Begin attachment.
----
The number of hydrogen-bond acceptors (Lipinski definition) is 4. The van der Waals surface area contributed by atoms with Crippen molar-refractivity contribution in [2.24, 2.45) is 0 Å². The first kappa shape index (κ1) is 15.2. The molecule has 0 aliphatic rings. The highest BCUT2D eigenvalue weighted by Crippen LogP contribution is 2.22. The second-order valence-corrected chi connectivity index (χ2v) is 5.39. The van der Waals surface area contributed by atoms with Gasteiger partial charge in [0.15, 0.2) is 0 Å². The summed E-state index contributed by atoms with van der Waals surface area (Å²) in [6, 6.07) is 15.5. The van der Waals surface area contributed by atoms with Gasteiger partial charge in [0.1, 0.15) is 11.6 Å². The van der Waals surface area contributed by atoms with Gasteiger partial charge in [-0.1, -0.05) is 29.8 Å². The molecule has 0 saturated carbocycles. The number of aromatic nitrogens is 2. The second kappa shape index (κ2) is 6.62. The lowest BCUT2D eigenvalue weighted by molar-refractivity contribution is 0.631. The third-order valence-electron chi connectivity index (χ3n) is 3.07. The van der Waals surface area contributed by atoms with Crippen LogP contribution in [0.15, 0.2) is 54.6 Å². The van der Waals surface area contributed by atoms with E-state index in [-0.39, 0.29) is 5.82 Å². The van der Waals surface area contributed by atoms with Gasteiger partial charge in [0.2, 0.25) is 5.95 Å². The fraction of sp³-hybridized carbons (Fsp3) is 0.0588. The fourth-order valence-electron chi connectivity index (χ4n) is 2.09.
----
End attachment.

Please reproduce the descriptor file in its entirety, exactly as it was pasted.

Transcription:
The number of hydrogen-bond acceptors (Lipinski definition) is 4. The van der Waals surface area contributed by atoms with Crippen molar-refractivity contribution in [2.24, 2.45) is 0 Å². The first kappa shape index (κ1) is 15.2. The molecule has 0 aliphatic rings. The highest BCUT2D eigenvalue weighted by Crippen LogP contribution is 2.22. The second-order valence-corrected chi connectivity index (χ2v) is 5.39. The van der Waals surface area contributed by atoms with Gasteiger partial charge in [0.15, 0.2) is 0 Å². The summed E-state index contributed by atoms with van der Waals surface area (Å²) in [6, 6.07) is 15.5. The van der Waals surface area contributed by atoms with Gasteiger partial charge in [0.1, 0.15) is 11.6 Å². The van der Waals surface area contributed by atoms with Gasteiger partial charge in [-0.1, -0.05) is 29.8 Å². The molecule has 0 saturated carbocycles. The number of aromatic nitrogens is 2. The second kappa shape index (κ2) is 6.62. The lowest BCUT2D eigenvalue weighted by molar-refractivity contribution is 0.631. The third-order valence-electron chi connectivity index (χ3n) is 3.07. The van der Waals surface area contributed by atoms with Crippen LogP contribution in [0.15, 0.2) is 54.6 Å². The van der Waals surface area contributed by atoms with E-state index in [-0.39, 0.29) is 5.82 Å². The van der Waals surface area contributed by atoms with Gasteiger partial charge in [0.2, 0.25) is 5.95 Å². The fraction of sp³-hybridized carbons (Fsp3) is 0.0588. The fourth-order valence-electron chi connectivity index (χ4n) is 2.09.